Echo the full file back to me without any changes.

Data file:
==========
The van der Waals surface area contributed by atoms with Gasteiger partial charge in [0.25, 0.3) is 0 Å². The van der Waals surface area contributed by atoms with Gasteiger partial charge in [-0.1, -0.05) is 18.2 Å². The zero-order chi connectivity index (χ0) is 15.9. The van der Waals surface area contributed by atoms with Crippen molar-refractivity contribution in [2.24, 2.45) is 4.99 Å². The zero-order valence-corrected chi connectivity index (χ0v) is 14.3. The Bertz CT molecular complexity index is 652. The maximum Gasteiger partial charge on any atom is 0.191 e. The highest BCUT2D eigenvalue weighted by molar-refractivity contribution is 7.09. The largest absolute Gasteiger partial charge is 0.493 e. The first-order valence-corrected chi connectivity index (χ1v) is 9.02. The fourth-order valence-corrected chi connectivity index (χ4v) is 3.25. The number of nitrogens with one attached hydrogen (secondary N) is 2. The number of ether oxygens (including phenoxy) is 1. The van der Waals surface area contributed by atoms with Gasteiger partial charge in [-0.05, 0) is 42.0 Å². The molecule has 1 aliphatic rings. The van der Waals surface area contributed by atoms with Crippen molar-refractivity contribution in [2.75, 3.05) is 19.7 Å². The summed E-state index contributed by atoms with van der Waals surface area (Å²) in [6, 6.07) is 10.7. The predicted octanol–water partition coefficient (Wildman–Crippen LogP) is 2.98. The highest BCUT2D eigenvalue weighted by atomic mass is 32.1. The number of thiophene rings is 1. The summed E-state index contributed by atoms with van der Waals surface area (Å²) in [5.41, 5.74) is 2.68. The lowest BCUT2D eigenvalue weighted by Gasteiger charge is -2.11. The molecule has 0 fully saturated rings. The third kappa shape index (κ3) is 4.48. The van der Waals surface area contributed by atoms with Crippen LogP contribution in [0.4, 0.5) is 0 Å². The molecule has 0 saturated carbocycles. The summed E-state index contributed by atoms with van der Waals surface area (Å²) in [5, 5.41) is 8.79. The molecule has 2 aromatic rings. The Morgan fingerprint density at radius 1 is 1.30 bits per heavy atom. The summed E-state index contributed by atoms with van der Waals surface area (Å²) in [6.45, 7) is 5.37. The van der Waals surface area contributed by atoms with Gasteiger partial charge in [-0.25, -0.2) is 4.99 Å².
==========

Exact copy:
The van der Waals surface area contributed by atoms with Gasteiger partial charge in [0.25, 0.3) is 0 Å². The van der Waals surface area contributed by atoms with Gasteiger partial charge in [-0.1, -0.05) is 18.2 Å². The zero-order chi connectivity index (χ0) is 15.9. The van der Waals surface area contributed by atoms with Crippen molar-refractivity contribution in [2.24, 2.45) is 4.99 Å². The zero-order valence-corrected chi connectivity index (χ0v) is 14.3. The Bertz CT molecular complexity index is 652. The maximum Gasteiger partial charge on any atom is 0.191 e. The highest BCUT2D eigenvalue weighted by molar-refractivity contribution is 7.09. The largest absolute Gasteiger partial charge is 0.493 e. The first-order valence-corrected chi connectivity index (χ1v) is 9.02. The fourth-order valence-corrected chi connectivity index (χ4v) is 3.25. The number of nitrogens with one attached hydrogen (secondary N) is 2. The number of ether oxygens (including phenoxy) is 1. The van der Waals surface area contributed by atoms with Gasteiger partial charge in [-0.05, 0) is 42.0 Å². The molecule has 1 aliphatic rings. The van der Waals surface area contributed by atoms with Crippen molar-refractivity contribution in [2.75, 3.05) is 19.7 Å². The summed E-state index contributed by atoms with van der Waals surface area (Å²) in [6, 6.07) is 10.7. The predicted octanol–water partition coefficient (Wildman–Crippen LogP) is 2.98. The highest BCUT2D eigenvalue weighted by atomic mass is 32.1. The number of thiophene rings is 1. The summed E-state index contributed by atoms with van der Waals surface area (Å²) in [5.41, 5.74) is 2.68. The lowest BCUT2D eigenvalue weighted by Gasteiger charge is -2.11. The molecule has 0 fully saturated rings. The third kappa shape index (κ3) is 4.48. The van der Waals surface area contributed by atoms with Crippen LogP contribution in [0.4, 0.5) is 0 Å². The molecule has 0 saturated carbocycles. The summed E-state index contributed by atoms with van der Waals surface area (Å²) in [5, 5.41) is 8.79. The molecule has 2 aromatic rings. The Morgan fingerprint density at radius 1 is 1.30 bits per heavy atom. The summed E-state index contributed by atoms with van der Waals surface area (Å²) in [6.45, 7) is 5.37. The van der Waals surface area contributed by atoms with Gasteiger partial charge in [-0.25, -0.2) is 4.99 Å².